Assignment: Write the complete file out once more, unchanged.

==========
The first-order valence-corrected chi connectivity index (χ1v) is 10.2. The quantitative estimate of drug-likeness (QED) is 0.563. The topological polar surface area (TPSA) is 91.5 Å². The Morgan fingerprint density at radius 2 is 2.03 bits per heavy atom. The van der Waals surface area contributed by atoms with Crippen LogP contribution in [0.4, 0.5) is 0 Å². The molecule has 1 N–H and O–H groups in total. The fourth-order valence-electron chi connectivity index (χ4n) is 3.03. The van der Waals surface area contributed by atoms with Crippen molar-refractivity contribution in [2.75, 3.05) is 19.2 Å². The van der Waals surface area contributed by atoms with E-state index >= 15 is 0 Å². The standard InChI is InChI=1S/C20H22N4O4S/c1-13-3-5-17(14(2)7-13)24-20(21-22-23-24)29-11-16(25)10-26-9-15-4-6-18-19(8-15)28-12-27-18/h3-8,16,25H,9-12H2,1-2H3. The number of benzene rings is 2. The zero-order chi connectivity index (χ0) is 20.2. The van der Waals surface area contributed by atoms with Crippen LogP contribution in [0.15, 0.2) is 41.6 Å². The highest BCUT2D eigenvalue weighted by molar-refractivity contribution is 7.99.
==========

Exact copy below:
The first-order valence-corrected chi connectivity index (χ1v) is 10.2. The quantitative estimate of drug-likeness (QED) is 0.563. The topological polar surface area (TPSA) is 91.5 Å². The Morgan fingerprint density at radius 2 is 2.03 bits per heavy atom. The van der Waals surface area contributed by atoms with Crippen LogP contribution in [0.4, 0.5) is 0 Å². The molecule has 1 N–H and O–H groups in total. The fourth-order valence-electron chi connectivity index (χ4n) is 3.03. The van der Waals surface area contributed by atoms with Crippen molar-refractivity contribution in [2.75, 3.05) is 19.2 Å². The van der Waals surface area contributed by atoms with E-state index >= 15 is 0 Å². The standard InChI is InChI=1S/C20H22N4O4S/c1-13-3-5-17(14(2)7-13)24-20(21-22-23-24)29-11-16(25)10-26-9-15-4-6-18-19(8-15)28-12-27-18/h3-8,16,25H,9-12H2,1-2H3. The number of benzene rings is 2. The zero-order chi connectivity index (χ0) is 20.2. The van der Waals surface area contributed by atoms with Crippen LogP contribution in [0.15, 0.2) is 41.6 Å². The highest BCUT2D eigenvalue weighted by molar-refractivity contribution is 7.99.